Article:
Our Klamath Basin Water Crisis
Upholding rural Americans' rights to grow food,
own property, and caretake our wildlife and natural resources.
Western Economists Question USGS
Draft Klamath Recreational Study
by Klamath Water Users Executive Director Dan Keppen
posted to KBC 5/19/04
An economist from Davis, California and a policy analyst from New Mexico State University are only a few of the critics to step forward and openly question a draft report on Klamath River recreational benefits prepared by the U.S. Geological Survey (USGS). The draft report - preliminarily leaked to the Wall Street Journal in November 2002 and heralded by environmental groups as justification for removing dams on the Klamath River – contains "severe problems" that limit its use as a basis for policy decisions, say economic experts.
Richard McCann, an economic consultant from Davis, California, reviewed Aaron Douglas' paper for the USGS entitled "CVM Benefits Estimates for the Lower Klamath River", which was presented at a Western Economics Association meeting in Seattle in June 2002. McCann believes Douglas’ paper has problems in many of the key economic assumptions and interpretations contained in the draft report, including a misidentification of avoided costs for electricity and agricultural production. The USGS report concludes that the benefits achieved by increased recreational use would far outweigh the costs of buying farms and forests, removing water supplies from California’s Central Valley, and removing hydroelectric dams.
"I read the paper with great interest knowing the potential implications to policy making," noted McCann. "Unfortunately, the paper had numerous problems that undermined any ability to draw policymaking implications."
McCann, a consulting economist who works on water, energy and environmental regulation issues, was not retained by any of the parties involved in the Klamath River dispute.
McCann is not the only expert who has concerns about the draft report. He noted that he discussed his observations with at least two other reviewers – one with the federal government, and one from Seoul University in Korea – who also found "significant, and different" problems, as well. A policy analyst from New Mexico State University (NMSU) has joined the chorus of critics skeptical of the draft report.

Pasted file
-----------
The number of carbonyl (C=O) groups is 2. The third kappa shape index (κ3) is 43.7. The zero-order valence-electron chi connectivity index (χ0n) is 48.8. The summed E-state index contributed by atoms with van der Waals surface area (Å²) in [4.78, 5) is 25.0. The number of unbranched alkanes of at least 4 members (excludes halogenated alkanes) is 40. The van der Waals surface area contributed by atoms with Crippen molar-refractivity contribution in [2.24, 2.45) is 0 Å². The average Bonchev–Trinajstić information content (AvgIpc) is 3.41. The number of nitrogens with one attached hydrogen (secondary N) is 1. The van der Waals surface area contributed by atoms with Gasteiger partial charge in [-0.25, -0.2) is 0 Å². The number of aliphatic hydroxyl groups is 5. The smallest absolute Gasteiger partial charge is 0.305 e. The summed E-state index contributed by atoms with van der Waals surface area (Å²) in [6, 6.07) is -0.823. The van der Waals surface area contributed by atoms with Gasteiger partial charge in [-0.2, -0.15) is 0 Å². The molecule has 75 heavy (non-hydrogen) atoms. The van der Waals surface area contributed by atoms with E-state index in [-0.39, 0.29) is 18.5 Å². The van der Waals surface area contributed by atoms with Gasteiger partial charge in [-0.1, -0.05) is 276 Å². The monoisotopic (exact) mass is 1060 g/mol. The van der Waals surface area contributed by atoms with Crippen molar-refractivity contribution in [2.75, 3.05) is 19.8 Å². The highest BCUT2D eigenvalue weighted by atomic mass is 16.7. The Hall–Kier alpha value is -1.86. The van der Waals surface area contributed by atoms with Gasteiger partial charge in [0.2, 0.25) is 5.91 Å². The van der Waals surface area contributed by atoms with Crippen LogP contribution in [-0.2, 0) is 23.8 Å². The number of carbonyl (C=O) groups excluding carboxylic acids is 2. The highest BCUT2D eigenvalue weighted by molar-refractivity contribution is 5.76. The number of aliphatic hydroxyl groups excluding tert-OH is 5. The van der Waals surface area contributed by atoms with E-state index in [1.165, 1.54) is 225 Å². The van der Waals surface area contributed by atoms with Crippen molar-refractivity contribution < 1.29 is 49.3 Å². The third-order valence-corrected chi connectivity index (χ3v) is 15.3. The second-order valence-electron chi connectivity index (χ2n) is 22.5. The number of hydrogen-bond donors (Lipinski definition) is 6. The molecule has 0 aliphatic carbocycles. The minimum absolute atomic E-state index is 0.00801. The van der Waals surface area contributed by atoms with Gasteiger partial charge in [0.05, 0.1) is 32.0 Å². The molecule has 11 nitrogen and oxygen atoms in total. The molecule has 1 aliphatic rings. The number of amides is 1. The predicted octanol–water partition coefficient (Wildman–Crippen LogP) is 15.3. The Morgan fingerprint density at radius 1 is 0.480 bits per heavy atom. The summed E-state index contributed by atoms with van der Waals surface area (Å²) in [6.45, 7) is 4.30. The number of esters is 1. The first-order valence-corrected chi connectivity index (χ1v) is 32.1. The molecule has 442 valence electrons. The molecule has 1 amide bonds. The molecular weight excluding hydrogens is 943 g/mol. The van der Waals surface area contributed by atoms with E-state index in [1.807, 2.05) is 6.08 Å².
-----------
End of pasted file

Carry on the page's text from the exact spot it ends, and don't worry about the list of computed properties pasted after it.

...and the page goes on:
Ric Frost, who works for the Range Improvement Task Force at NMSU, pointed out numerous errors in the draft report that mirror the concerns noted by McCann. Frost and McCann point to critical problems in the way the report handles the contingent valuations survey and sampling methods. Both men also noted several misspecifications in the report, and instances where statements are not documented or referenced.
"An assertion without certification is not a fact," said Frost. He also points to a statement made in the report where the authors admit that their own procedure is flawed. "They should throw the analysis out right there," said Frost. "The report’s key assumptions are worthless."
Last year, McCann directly communicated his concerns to Douglas Posson at the USGS office in Ft. Collins, Colorado, but says his input was ignored. "USGS went ahead and published the report despite the obvious errors that I pointed out," said McCann.
Within hours of the Wall Street Journal reporting on the existence of the draft study, a coalition of environmental groups had already obtained the report and issued a press release that claimed the Bush Administration stifled its release.
"The government does a great job of hiding data it doesn’t like," said Zeke Grader of the Pacific Coast Federation of Fishermen’s Associations (PCFFA). "The stench of the recent fish kill in the Klamath River is permeating to the highest levels of the Bush Administration."
What PCFFA and other environmental activists appear to have overlooked is the draft report’s proposal to impose a long-term moratorium on fish harvesting in the Klamath-Trinity system. This ban would include an end to all harvesting by commercial fishermen, halting marine harvesting by tribal fishermen, and "sharp declines" in freshwater harvesting by tribal and recreational fishermen.
"There is a strong consensus that habitat restoration should be complemented by a cessation of fish harvesting of Klamath-Trinity system stocks for a period of 12-years", says the USGS draft report.
Frost criticized the draft report’s treatment of the impacts associated with this action.
"The report does not identify the number of jobs that would be lost from fishing or the resulting ripple effect to downstream communities," he said. "Merchants who sell gasoline, rent boats, and sell groceries to sport fishermen will be impacted by such a proposal, but these issues are ignored in the report."
Despite the criticism of the USGS report by outside experts, environmental groups are using it justify their contention that farming practices in the Klamath Basin must change, and claim that the draft report is legitimate. Felice Pace, a long-time critic of Klamath Project agriculture, asserted in a 2002 opinion editorial that USGS scientists completed "rigorous internal and academic peer review" of the draft report.
McCann offers a different perspective.
"I came to the conclusion that no useful results could be drawn from the paper, that the paper would not pass peer review, and that in fact, in all likelihood, the entire survey process would have to be restarted from scratch," he said.
Page Updated: Thursday May 07, 2009 09:15 AM Pacific
Copyright © klamathbasincrisis.org, 2004, All Rights Reserved